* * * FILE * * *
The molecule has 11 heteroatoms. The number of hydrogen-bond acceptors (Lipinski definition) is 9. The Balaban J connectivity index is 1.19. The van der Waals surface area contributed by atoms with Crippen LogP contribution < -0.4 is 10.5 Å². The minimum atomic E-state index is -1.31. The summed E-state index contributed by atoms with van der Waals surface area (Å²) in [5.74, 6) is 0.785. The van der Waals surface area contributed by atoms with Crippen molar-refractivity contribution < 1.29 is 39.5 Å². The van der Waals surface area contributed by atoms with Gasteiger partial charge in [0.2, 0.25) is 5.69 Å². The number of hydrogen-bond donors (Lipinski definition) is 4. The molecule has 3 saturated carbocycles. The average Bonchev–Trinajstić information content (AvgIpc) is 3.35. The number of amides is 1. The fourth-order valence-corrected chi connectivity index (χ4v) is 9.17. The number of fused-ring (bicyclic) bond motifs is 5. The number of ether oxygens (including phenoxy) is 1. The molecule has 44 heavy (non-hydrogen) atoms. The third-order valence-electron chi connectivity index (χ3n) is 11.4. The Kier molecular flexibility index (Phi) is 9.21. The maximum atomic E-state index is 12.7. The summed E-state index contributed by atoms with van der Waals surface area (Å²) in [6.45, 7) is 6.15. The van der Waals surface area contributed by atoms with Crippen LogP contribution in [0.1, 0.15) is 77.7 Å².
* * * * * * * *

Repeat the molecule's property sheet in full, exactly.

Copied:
The molecule has 11 heteroatoms. The number of hydrogen-bond acceptors (Lipinski definition) is 9. The Balaban J connectivity index is 1.19. The van der Waals surface area contributed by atoms with Crippen LogP contribution < -0.4 is 10.5 Å². The minimum atomic E-state index is -1.31. The summed E-state index contributed by atoms with van der Waals surface area (Å²) in [5.74, 6) is 0.785. The van der Waals surface area contributed by atoms with Crippen molar-refractivity contribution < 1.29 is 39.5 Å². The van der Waals surface area contributed by atoms with Gasteiger partial charge in [0.2, 0.25) is 5.69 Å². The number of hydrogen-bond donors (Lipinski definition) is 4. The molecule has 3 saturated carbocycles. The average Bonchev–Trinajstić information content (AvgIpc) is 3.35. The number of amides is 1. The fourth-order valence-corrected chi connectivity index (χ4v) is 9.17. The number of fused-ring (bicyclic) bond motifs is 5. The number of ether oxygens (including phenoxy) is 1. The molecule has 44 heavy (non-hydrogen) atoms. The third-order valence-electron chi connectivity index (χ3n) is 11.4. The Kier molecular flexibility index (Phi) is 9.21. The maximum atomic E-state index is 12.7. The summed E-state index contributed by atoms with van der Waals surface area (Å²) in [6.45, 7) is 6.15. The van der Waals surface area contributed by atoms with Crippen LogP contribution in [0.1, 0.15) is 77.7 Å².